Slightly after dawn, now hopelessly separated from Satkamal, I broke ranks from the crowd, squeezed through a narrow passage between some tents and ducked under a police blockade. Suddenly, I found myself, the lone photographer, in a restricted area, staring down nearly 200 unclothed, ash-smeared, dreadlocked, Naga Sadhus, many wielding clubs, swords or tridents. Assessing my only escape route, the scaling of an eight-foot high bamboo fence, followed by a leap into the throng below-my adrenaline surged. My mind raced with the prior day's report of an unfortunate photographer, whose camera was smashed by angry Sadhus and a police attack that left six journalists hospitalized. At this point I had a decision to make- to shoot or not to shoot. I decided to stand my ground, after all I had come halfway around the world to capture these images and this opportunity would not present itself again for another 144 years. I scanned the crowd of naked revelers searching for a familiar or friendly face but to no avail. Motioning with my camera to one of the friendlier looking Sadhus, I received the typical Indian nod of the head, signaling that it was ok to start shooting. As I lifted my camera, a police officer, under orders to restrict photography of women bathers and naked Sadhus, instructed me in Hindi and unmistakable sign language, to put the camera down. Unfortunately, Satkamal was not here to help me negotiate a bakshish (bribe). My heart sank thinking that I might miss the shot, but today the Gods were smiling on me, a disturbance broke out about fifty feet away and the police left to investigate. The opportunity to start photographing began just as the procession of Sadhus started to move forward. Juggling two cameras I was able to snap off about forty frames of the naked Nagas. Almost as quickly as it began, the Nagas were gone. Exhausted yet exhilarated, I was pleased to notice that I had survived, unharmed. I unloaded the two canisters of exposed film and quickly stashed them deep in by breast pocket.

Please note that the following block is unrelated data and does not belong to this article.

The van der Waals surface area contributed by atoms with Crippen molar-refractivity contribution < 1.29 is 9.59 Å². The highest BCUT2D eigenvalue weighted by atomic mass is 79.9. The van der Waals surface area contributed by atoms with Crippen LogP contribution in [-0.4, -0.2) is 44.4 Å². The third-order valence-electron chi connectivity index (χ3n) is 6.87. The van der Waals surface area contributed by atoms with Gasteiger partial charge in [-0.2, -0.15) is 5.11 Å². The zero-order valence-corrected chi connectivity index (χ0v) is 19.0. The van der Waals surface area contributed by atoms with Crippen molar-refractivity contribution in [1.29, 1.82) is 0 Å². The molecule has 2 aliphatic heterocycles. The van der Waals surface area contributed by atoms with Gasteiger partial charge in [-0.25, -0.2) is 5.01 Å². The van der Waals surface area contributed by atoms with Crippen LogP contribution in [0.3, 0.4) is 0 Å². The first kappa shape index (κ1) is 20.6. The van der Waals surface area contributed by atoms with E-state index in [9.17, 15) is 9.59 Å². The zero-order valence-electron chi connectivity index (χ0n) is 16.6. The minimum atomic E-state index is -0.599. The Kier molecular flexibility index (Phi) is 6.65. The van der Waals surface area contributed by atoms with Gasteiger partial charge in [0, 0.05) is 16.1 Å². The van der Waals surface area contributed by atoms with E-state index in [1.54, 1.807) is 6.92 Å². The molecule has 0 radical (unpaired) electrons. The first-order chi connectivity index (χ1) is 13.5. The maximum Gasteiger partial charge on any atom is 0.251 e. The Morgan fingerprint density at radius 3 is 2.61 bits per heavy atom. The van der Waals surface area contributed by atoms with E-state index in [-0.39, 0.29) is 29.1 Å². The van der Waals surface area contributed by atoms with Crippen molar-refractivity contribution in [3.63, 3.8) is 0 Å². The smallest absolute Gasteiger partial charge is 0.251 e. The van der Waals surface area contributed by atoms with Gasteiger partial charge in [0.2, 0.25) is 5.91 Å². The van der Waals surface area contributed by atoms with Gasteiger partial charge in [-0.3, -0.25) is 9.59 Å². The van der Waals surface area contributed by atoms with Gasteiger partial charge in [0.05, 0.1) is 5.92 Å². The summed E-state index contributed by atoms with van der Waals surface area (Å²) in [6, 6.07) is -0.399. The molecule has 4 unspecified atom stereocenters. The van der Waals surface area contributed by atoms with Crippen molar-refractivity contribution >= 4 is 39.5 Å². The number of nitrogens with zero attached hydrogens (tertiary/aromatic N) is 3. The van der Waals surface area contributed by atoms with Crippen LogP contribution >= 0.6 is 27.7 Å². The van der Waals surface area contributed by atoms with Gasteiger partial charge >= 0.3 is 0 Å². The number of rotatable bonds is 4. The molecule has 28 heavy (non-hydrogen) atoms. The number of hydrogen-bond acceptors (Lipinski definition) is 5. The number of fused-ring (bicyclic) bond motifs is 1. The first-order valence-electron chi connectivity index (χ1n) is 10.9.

Pilgrims pour across one of 15 temporary pontoon bridges